In 2017, Franken, Schoen and Republican Rep. Tony Cornish all resigned after allegations surfaced that they sexually harassed multiple women, and the state is still dealing with the fallout. Cornish and Schoen will be replaced in a special election ahead of the legislative session, and Franken’s resignation has put his former seat on the ballot this fall, two years ahead of schedule.

State Rep. Erin Maye Quade
State Rep. Erin Maye Quade

Meanwhile, the state Legislature and government agencies are reviewing their sexual harassment policies to see if they actually do what they purport to do: namely, protect staffers, legislators and state workers from feeling unsafe in their jobs. Dayton has convened a group of top state agency officials who will examine state policies, and House and Senate leaders are requiring sexual harassment training to all legislators. 

But that’s hardly the end of it. Dayton will likely put out recommendations to change state government policies sometime in January, and the House is in the middle of an internal investigation into allegations against Cornish, including claims that he propositioned lobbyist Sarah Walker for sex more than three dozen times.

Two women who accused Schoen of harassment, DFL Rep. Erin Maye Quade and former DFL candidate Lindsey Port, are putting pressure on state leaders to establish a task force to look into sexual harassment policies and possible changes, while Republican Rep. Marion O’Neill and DFL Rep. John Lesch have proposed a slew of changes to House rules that expedite internal investigations. There’s also the possibility that more allegations could surface in the midst of the session.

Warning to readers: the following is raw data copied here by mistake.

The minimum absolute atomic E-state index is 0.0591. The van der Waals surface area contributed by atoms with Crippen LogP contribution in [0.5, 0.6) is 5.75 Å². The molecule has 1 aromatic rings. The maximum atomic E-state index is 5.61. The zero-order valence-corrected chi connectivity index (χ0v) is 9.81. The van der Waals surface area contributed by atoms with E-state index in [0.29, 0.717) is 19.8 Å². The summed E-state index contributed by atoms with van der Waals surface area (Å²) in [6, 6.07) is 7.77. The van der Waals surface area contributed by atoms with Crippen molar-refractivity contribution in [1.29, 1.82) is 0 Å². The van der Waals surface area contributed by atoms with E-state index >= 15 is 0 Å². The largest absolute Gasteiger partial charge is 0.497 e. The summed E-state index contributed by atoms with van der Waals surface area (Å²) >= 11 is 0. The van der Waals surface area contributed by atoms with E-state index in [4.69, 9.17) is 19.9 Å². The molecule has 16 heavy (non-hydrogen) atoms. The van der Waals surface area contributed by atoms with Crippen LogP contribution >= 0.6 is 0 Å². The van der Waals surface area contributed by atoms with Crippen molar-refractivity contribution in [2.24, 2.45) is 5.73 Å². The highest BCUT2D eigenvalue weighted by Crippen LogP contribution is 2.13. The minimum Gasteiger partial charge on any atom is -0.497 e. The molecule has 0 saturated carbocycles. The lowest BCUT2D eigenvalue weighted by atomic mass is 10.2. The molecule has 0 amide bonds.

Because the midterm election starts, like, tomorrow 

Outside of legislative dynamics, the biggest Minnesota political story of 2018 will be the midterm elections. Because of Franken’s resignation, both of Minnesota’s U.S. Senate seats will be on the ballot — the first time in 40 years the seats have been up during the same year. There’s also an open race for Minnesota governor that’s already attracted more than a dozen candidates. All other state constitutional offices are on the ballot too, including an open race for state auditor and the potential for an open race for attorney general. If that’s not enough, competitive congressional races are expected in as many as five of Minnesota’s eight congressional districts, as well as the race for control of the Minnesota House.

That all of these races are happening in a single election will make Minnesota a fat target for national groups, meaning Minnesota voters are likely to be bombarded with political advertisements. And the campaign starts earlier than most realize: Democratic and Republican precinct caucuses — the first step for candidates involved in intraparty battles — will be held Feb. 6.